In the breeding season, the Chelsea fan (chavus opportunisticus) performs an elaborate courting ritual, preening its cash and bleating loudly. Then, for reasons still unclear to zoologists, before insemination is complete, the beast turns on and devours its bemused mate. Owing to its poor genetic heritage, the species is thought to be ill-equipped to survive the predicted imminent moulting of its bank-notes.
The Evertonian (toffeis magnificus) is easily recognisable on account of its unfailing loyalty and attachment to its young, which are much-prized by predators. Recent School of Science experiments have revealed that the distinctive blue and white markings of this noble, intelligent creature serve to ward off investors.
Easily distinguishable by the large amounts of spawn it produces throughout the year, the Liverpudlian (smuggus frustratus) is currently the object of an in-depth study by psychologists seeking to shed light on the characteristic whine it emits every thirty seconds in the months between August and May. The young feed on stale crumbs brought from ever-diminishing stores by older adults or on (fortunately still abundant) delusions of grandeur. Although rarely seen nowadays in mainland Europe, the “Koppite” still infests many areas of the British Isles, largely thanks to the untiring work of the Red Referees Association, which is dedicated to the propagation of the species.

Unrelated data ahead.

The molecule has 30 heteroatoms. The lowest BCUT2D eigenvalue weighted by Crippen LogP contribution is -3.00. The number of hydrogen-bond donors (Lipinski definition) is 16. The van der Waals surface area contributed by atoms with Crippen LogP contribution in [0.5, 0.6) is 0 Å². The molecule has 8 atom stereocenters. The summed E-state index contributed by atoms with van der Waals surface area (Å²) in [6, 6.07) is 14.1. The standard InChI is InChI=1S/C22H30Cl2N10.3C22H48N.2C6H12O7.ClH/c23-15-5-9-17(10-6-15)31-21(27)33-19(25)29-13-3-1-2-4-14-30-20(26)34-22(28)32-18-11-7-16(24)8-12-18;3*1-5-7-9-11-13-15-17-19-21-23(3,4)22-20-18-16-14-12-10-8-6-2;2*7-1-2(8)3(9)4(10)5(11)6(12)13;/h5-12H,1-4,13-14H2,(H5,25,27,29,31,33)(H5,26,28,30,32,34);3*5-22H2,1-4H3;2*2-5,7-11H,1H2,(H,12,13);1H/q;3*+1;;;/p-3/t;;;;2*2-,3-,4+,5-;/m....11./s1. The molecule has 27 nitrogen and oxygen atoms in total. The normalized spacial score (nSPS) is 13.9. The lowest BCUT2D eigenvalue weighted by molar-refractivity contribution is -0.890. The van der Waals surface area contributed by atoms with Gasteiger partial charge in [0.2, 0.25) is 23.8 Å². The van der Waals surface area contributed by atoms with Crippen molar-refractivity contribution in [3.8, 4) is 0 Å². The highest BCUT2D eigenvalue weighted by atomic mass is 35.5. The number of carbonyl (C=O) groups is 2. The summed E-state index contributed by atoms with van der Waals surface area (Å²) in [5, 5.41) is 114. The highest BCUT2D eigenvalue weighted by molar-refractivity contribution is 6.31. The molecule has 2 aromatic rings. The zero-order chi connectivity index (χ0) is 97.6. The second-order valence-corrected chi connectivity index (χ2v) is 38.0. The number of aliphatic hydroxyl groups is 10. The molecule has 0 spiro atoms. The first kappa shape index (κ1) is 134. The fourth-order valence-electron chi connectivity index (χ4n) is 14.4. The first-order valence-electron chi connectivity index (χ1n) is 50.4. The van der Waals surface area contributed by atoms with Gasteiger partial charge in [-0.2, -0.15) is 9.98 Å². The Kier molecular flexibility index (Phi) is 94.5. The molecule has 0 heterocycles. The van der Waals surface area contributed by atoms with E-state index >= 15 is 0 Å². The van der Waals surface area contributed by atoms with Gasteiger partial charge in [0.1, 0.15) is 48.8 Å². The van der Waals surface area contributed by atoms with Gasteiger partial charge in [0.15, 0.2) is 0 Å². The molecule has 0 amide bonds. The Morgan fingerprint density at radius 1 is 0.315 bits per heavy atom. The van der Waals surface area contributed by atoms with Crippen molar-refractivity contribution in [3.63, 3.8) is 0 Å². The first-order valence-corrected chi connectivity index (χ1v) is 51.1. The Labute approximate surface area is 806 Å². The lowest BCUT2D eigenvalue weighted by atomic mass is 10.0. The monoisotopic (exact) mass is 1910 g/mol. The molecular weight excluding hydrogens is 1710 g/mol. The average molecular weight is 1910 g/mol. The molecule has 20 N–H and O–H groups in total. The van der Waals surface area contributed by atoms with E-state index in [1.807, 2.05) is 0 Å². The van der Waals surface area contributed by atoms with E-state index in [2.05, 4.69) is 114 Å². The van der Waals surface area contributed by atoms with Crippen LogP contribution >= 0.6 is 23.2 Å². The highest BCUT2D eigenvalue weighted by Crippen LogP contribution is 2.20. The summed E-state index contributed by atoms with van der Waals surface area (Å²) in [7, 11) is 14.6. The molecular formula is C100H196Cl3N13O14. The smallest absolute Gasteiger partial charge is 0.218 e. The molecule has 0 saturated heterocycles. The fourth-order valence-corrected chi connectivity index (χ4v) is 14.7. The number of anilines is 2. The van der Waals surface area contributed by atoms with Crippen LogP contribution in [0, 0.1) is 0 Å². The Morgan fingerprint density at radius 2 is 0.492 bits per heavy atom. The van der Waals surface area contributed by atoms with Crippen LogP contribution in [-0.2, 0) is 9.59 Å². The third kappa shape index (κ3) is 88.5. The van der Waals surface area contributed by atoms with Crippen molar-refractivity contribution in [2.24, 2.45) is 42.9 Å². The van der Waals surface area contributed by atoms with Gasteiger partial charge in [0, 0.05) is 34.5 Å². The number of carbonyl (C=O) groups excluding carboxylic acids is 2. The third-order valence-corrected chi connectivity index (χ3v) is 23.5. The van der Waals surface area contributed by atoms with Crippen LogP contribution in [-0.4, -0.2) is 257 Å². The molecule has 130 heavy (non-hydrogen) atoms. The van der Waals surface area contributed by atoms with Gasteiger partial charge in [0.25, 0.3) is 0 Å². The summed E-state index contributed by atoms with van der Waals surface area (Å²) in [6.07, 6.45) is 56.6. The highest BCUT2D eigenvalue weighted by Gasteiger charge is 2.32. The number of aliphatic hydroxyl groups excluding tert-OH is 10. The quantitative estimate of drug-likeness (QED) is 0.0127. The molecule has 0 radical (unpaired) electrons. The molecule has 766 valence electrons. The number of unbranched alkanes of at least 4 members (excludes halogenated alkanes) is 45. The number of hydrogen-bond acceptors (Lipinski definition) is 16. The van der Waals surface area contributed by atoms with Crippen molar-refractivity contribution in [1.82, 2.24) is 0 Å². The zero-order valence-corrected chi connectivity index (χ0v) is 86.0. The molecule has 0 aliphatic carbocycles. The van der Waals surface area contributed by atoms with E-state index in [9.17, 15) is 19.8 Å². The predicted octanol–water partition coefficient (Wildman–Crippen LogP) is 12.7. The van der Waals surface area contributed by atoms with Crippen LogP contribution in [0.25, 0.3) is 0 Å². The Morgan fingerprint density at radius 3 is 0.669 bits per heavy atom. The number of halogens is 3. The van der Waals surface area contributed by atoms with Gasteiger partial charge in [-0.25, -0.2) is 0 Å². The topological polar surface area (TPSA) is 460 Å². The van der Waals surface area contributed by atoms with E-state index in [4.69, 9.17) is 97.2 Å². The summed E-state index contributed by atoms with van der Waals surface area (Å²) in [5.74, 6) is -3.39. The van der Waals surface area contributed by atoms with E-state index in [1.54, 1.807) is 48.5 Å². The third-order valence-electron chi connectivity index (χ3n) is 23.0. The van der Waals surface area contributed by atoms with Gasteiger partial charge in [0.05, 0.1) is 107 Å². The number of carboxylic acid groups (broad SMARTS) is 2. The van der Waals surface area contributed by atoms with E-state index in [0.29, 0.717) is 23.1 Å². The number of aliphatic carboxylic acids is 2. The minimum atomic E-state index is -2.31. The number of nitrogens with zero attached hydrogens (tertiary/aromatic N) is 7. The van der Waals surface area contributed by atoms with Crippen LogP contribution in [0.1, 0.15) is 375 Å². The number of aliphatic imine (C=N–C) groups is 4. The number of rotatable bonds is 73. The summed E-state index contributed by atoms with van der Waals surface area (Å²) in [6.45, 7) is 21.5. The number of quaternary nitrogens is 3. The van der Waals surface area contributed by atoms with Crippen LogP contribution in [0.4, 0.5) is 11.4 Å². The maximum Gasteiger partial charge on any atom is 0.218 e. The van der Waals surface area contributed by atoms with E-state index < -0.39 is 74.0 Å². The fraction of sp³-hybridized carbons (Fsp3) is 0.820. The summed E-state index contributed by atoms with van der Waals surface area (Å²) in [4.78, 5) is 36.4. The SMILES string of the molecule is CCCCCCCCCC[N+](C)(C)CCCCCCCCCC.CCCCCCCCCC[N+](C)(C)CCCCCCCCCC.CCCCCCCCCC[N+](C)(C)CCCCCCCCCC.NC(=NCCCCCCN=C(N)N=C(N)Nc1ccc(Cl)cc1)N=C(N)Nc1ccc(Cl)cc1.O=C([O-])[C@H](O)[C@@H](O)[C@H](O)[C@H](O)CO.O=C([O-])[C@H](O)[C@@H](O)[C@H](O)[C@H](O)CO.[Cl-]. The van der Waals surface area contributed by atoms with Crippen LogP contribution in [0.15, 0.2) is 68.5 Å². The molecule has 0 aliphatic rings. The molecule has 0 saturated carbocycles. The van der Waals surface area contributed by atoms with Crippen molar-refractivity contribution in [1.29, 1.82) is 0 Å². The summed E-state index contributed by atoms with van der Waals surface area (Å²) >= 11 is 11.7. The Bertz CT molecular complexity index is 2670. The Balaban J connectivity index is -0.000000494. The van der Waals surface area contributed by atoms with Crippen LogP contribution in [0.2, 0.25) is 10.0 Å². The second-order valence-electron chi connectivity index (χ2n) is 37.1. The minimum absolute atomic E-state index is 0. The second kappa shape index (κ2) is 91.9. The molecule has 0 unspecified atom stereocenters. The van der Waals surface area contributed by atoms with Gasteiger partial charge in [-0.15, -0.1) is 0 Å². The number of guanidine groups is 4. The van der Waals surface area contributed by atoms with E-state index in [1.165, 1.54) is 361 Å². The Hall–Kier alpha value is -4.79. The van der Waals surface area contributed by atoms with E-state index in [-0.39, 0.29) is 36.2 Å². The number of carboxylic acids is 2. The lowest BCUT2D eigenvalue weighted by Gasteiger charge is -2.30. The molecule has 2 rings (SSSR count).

Traditionally an object of pity and/or derision for other animals in the jungle, the City supporter (nuvor richus) has recently enjoyed a resurgence thanks to a Middle Eastern initiative for the conservation of trophy-deficient species. The controversial grafting of an Argentine gene onto the DNA of the richus, a move designed to enable the creature to evolve more rapidly, is now thought by some scientists to be responsible for both the sudden decline of its pack instinct and its apparent disorientation when away from its lair.
According to the WWF, the Man U Fan (diabolus ruber) is unique in that it is incapable of producing song, a defect thought to derive from its tendency to eschew traditional grassy pastureland in favour of shady prawn sandwich groves. The “Red Devil” is widespread throughout Asia and the United Kingdom, with the exception of the Merseyside area, where – owing to its peculiar genetic make-up – it is unable to survive more than a few hours.